O'Hara was greatly interested in watching
the progress of the destroyer boat, and it was
not until a sergeant of the R.I.C. in plain
clothes, who had known O'Hara in the south,
covered him with a Webly and commanded
him to put up his hands, that he realised that
this interesting show was all for his benefit.
THE LANDING OF ARMS.
It was the busy hour of the evening in Stephen
Foy's pubHc-house in the small western town
of Ballybor, and Larry O'Halloran, the bar-
man, never ceased drawing corks and measuring
out " half ones " of whisky for the endless flow
Larry was a good example of a new type of
Irishman which the Sinn Fein movement has
produced — a type regarded with sorrow and
amazement by the older generation, and at
present unknown in England. Whatever faults
an Irishman possessed, he always had the sav-
ing virtues of wit and cheerfulness.
Probably the British have been the last
nation in the world to recognise the great
value of clever propaganda, but there is no
doubt that the originators of the Sinn Fein
movement knew the great influence of judicious
propaganda — they had efhcient instructors in
the Boches — and wisely started at the begin-
ning, that is, with the children at school, and
the result is sadly apparent in the south and
west of Ireland to-day in the hatred of the
38 TALES OF THE R.I.C.
British Empire among the young people ; and
so obsessed are they with this hatred that they
have neglected to learn the good manners of
While Larry's hands never ceased serving
out drink, his brain — ^trained from childhood
to one end only — never ceased running on one
subject, how and when to obtain arms to
defeat the British. Only the previous evening
Larry had achieved the ambition of his young
life, when he was elected captain by a large
majority of the Volunteers in place of Patsey
MulHgan, who had been tried by court-martial
and executed for treachery to the Irish Repub-
Larry, in spite of his long hair and dreamy
Celtic eyes, was no fool, and knew quite well
that a battalion of Volunteers without arms
was about as much use for fighting as a mob
of old women with umbrellas, and that if ever
they were to fight the British with any chance
of success, they must have arms, and not only
rifles, but machine-guns.
Previous to this, by a system of raids at
night, every known shot-gun in the district
had been collected by the Volunteers ; but
Larry realised that to send a Volunteer, armed
with a single-barrel shot-gun, to fight a British
infantryman armed with a magazine rifle, was
only a good example of the old saying of send-
ing a boy on a man's errand.
While Larry was racking his brains how to
obtain arms, a youth, obviously an American,
walked in, accompanied by a strange country-
THE LANDING OF ARMS. 39
man, and proceeded to a small private room
at the back of the house. But though Larry's
thoughts were far away, trying to get Mausers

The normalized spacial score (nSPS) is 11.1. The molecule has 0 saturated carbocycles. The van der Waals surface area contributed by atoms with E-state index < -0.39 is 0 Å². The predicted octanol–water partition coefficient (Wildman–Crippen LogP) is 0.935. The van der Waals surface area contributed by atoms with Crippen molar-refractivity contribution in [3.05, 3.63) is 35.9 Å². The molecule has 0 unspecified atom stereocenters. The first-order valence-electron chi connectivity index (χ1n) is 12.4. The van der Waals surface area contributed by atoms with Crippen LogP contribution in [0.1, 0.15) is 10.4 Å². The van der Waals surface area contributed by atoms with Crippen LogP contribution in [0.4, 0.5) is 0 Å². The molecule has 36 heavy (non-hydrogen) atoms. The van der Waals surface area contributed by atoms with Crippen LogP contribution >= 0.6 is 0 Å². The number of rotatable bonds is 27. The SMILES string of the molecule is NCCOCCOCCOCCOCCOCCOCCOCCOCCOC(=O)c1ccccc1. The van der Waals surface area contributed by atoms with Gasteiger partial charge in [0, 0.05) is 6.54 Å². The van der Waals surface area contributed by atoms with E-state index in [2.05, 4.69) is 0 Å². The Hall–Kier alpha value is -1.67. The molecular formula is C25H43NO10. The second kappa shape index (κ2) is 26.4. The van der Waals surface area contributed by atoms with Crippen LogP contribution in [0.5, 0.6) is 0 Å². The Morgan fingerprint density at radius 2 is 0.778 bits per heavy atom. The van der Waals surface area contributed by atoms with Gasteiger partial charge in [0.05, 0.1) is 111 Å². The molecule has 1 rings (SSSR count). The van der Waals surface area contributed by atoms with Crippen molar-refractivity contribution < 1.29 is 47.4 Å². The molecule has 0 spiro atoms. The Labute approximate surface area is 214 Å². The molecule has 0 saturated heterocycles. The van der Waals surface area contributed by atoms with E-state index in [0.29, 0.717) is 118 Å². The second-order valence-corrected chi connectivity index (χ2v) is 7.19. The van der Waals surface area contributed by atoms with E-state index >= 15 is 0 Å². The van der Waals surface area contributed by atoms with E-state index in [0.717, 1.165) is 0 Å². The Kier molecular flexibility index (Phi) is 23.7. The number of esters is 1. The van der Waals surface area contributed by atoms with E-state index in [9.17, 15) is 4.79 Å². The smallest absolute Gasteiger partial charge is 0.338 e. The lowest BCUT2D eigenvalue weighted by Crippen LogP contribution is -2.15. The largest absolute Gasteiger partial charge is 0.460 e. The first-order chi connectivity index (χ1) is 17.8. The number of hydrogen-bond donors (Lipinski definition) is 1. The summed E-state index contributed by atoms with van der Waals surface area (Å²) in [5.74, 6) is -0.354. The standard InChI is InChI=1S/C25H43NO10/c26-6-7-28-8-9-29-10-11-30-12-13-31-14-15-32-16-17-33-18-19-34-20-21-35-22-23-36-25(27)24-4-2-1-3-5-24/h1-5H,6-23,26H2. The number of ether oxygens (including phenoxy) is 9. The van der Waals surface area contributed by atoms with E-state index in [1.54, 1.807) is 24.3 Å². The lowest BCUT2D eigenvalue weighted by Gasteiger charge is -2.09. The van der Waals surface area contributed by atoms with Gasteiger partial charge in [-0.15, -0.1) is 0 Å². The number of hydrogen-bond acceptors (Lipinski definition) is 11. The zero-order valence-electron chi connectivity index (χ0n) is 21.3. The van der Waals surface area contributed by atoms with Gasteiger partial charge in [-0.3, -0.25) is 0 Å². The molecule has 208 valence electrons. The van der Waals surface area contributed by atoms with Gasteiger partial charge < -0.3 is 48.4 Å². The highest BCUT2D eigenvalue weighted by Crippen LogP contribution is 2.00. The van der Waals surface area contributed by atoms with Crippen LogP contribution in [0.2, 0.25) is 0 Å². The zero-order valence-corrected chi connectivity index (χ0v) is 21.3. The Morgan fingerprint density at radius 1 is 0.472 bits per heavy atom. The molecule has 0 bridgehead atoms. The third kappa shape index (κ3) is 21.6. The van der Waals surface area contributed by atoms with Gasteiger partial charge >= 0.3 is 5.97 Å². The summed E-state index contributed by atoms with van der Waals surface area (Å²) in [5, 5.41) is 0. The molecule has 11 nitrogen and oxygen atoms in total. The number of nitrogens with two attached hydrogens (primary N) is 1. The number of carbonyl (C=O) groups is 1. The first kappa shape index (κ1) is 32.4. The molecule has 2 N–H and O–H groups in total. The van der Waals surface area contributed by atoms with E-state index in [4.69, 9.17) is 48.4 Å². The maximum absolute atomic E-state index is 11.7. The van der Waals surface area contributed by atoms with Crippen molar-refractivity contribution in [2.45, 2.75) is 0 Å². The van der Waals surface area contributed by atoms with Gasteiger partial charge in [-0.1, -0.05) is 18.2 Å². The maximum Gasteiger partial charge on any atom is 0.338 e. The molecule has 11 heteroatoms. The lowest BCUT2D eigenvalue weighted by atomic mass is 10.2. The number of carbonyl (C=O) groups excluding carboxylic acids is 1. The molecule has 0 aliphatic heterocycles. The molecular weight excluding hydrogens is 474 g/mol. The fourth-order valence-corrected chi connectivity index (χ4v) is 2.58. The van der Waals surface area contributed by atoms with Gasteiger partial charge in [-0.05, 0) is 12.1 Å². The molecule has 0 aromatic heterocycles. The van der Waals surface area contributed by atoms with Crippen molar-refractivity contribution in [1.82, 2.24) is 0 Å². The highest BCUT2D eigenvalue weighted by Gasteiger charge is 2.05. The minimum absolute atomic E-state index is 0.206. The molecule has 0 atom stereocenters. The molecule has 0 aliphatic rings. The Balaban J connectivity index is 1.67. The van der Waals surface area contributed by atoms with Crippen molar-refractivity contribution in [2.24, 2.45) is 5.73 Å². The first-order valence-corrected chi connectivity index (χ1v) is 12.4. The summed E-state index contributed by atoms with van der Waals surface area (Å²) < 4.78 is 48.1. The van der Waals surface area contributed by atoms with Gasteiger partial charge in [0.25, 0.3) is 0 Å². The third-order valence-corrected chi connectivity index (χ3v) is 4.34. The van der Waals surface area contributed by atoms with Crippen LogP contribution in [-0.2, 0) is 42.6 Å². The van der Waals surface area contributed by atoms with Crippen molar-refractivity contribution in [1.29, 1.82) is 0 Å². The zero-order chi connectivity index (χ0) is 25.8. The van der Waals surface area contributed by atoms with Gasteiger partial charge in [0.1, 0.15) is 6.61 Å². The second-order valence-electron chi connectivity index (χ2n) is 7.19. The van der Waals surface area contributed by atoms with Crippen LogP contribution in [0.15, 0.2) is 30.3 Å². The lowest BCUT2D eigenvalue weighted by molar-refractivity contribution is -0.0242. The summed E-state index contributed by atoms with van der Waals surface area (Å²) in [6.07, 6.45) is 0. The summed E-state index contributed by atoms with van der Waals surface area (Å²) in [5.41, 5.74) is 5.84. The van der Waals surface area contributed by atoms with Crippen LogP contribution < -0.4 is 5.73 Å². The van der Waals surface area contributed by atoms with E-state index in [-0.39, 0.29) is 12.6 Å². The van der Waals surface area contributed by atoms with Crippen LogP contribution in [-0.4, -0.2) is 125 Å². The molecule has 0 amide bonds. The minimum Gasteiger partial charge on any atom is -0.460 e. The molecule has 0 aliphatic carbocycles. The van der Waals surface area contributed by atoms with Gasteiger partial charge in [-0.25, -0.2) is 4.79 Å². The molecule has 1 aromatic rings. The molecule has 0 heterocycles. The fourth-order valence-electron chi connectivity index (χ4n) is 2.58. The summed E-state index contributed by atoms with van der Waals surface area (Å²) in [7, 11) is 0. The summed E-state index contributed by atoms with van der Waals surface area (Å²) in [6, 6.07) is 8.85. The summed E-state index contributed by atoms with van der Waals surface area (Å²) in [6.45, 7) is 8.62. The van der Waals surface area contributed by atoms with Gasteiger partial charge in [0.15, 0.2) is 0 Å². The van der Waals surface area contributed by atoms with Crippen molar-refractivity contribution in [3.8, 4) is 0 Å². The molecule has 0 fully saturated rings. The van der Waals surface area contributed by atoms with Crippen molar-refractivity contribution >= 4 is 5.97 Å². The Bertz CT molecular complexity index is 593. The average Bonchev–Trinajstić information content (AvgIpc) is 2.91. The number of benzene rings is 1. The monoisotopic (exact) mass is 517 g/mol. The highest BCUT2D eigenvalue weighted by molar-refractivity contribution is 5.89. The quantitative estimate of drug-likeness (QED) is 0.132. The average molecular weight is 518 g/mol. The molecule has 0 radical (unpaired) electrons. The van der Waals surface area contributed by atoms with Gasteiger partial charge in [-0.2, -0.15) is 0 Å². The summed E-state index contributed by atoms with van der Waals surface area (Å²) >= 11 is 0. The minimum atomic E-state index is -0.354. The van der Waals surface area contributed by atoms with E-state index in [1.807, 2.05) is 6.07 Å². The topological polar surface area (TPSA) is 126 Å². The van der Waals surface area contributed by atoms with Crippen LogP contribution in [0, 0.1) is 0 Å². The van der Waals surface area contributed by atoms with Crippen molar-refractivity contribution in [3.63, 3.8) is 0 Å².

in Germany, his eyes were busy in the pubUc-
house, and as the couple disappeared into the
room, he saw at once that the countryman's
walk was the walk of a soldier.
Larry knew the boy, Micky Fee, well. His
father was a wealthy Irish- American, who,
amongst other business, owned an arms factory
in the States, and had refused the request of
the Inner Brotherhood repeatedly to send arms
to Ireland for the Volunteers.
It was possible both to oversee and to over-
hear what went on in the inner room. Larry
saw the couple sitting there in close conversa-
tion, and in a few minutes realised that the
strange countryman was in reahty a British
Secret Service agent, and that Micky, who had
drink taken, was giving the man all the in-
formation of the local Volunteers he could.
It did not take Larry long to determine what
course to take with the Secret Service agent,
and he had decided on the same fate for Micky
Fee, when he suddenly reahsed that his prayers
had been answered. His quick brain began to
work out how many rifles, machine-guns, auto-
matics, and bombs Fee's father would value
the life of his only child at ; the more he
thought of it, the higher he made the figures.
Micky had been on a visit to his grand-
parents in Ballybor for some months past, and
had taken an active interest in the Volunteers.
About 2 A.M. the next morning there came a
40 TALES OF THE R.I.C.
loud knock at the grandparents' house. When
the old man opened the door he found himself
looking into the muzzles of a ring of guns, and
in a few minutes Master Micky left for an un-
About a fortnight later Michael Fee and his
wife received the shock of their lives when
they opened their letters at breakfast one
morning. Among Fee's was one bearing the
Ballybor postmark, which stated briefly that
his son had been tried by a court-martial of
the I.R.A. on a charge of giving information
to the enemy and condemned to death, and
that the sentence would be duly carried out
unless Michael Fee presented so many rifles,
pistols, machine-guns, bombs, and ammuni-
tion to the I.R.A.
The letter also stated that Mr Fee's answer
was to be sent to a named Sinn Fein agent in
New York within seven days of the receipt of
the letter, who would give him a time-limit for
handing over the arms, and would also tell
him where the arms were to be landed. A
P.S. was added suggesting that Fee should
bring the arms to Ireland in a yacht, and that
he would be able to take his son back to the
States in her.
For many months the Irish papers had been
full of accounts of men taken from their beds
in the dead of night and executed outside their
homes by armed and masked men ; also of